January 14, 2015 / 11:22 PM / 4 years ago

United, American owe World Trade Center developer billions: lawyer

NEW YORK (Reuters) - The developer rebuilding the World Trade Center in New York told a federal appeals court on Wednesday that he is entitled to recoup billions of dollars from two airline companies, even though he has already collected $4 billion in insurance money for the Sept. 11, 2001, attacks that destroyed the site.

A single rose is seen on inscribed names on the edge of the north pool of the 911 Memorial during memorial observances held at the site of the World Trade Center in New York, September 11, 2014. REUTERS/Robert Sabo/POOL

Lawyers for Larry Silverstein and his World Trade Center Properties urged the 2nd U.S. Circuit Court of Appeals in New York to overturn a lower court ruling barring him from pursuing damages against United Continental Holdings Inc UAL.N and American Airlines Group Inc (AAL.O), whose planes crashed into the World Trade Center’s twin towers.

But the airlines said the insurance money was more than enough to compensate Silverstein for the fair market value of the lease he held for the World Trade Center property.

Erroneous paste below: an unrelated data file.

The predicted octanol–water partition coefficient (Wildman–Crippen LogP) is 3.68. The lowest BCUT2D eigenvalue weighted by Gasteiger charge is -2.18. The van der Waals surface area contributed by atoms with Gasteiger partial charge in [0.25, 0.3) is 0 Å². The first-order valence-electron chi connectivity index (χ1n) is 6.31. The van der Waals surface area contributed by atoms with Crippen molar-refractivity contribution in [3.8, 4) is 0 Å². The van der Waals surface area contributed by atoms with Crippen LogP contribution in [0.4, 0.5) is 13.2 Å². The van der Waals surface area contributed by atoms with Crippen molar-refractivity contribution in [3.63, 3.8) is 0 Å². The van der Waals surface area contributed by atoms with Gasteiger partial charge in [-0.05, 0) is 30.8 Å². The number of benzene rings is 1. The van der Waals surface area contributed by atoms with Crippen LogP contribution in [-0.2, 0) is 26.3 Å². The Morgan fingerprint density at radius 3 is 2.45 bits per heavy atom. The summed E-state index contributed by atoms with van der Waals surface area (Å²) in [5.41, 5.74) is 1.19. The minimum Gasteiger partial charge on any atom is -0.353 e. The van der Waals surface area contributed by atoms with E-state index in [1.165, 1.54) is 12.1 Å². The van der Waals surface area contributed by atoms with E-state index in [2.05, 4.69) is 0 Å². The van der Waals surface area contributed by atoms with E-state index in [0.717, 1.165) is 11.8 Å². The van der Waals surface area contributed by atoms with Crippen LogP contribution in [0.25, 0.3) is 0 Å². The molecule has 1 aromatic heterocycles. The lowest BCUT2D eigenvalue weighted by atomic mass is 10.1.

Separately, Silverstein’s lawyers also argued his insurers should hand over $1.2 billion they won from the airlines and airport security companies.

The two-front appeal is the latest in a years-long legal battle Silverstein has waged over the site, which saw its new flagship skyscraper, One World Trade Center, previously known as the Freedom Tower, open in November.

Silverstein has argued that the lease included a contractual obligation that he rebuild the site. He claims he is entitled to money for those costs, as well as for lost rent revenue, in addition to compensation for the value of the buildings themselves.

In July 2013, U.S. District Judge Alvin Hellerstein said Silverstein could not recover damages from United Airlines, now United Continental, and American Airlines, which Silverstein accused of negligence.

Four months later, Hellerstein ruled Silverstein had no right to the money his insurers had collected from the airlines as part of their own claims.

The three-judge panel did not indicate how it would rule, though Circuit Judge Chester Straub expressed skepticism about the airlines’ position.

The cases are World Trade Center Properties v. United Airlines et al., Nos. 13-3619 and 13-3782, and World Trade Center Properties v. Industrial Risk Insurers London Syndicates Numbered 1212 et al., No. 13-3972, all in the 2nd U.S. Circuit Court of Appeals.

Reporting by Joseph Ax; Editing by Bernard Orr

0 : 0
  • narrow-browser-and-phone
  • medium-browser-and-portrait-tablet
  • landscape-tablet
  • medium-wide-browser
  • wide-browser-and-larger
  • medium-browser-and-landscape-tablet
  • medium-wide-browser-and-larger
  • above-phone
  • portrait-tablet-and-above
  • above-portrait-tablet
  • landscape-tablet-and-above
  • landscape-tablet-and-medium-wide-browser
  • portrait-tablet-and-below
  • landscape-tablet-and-below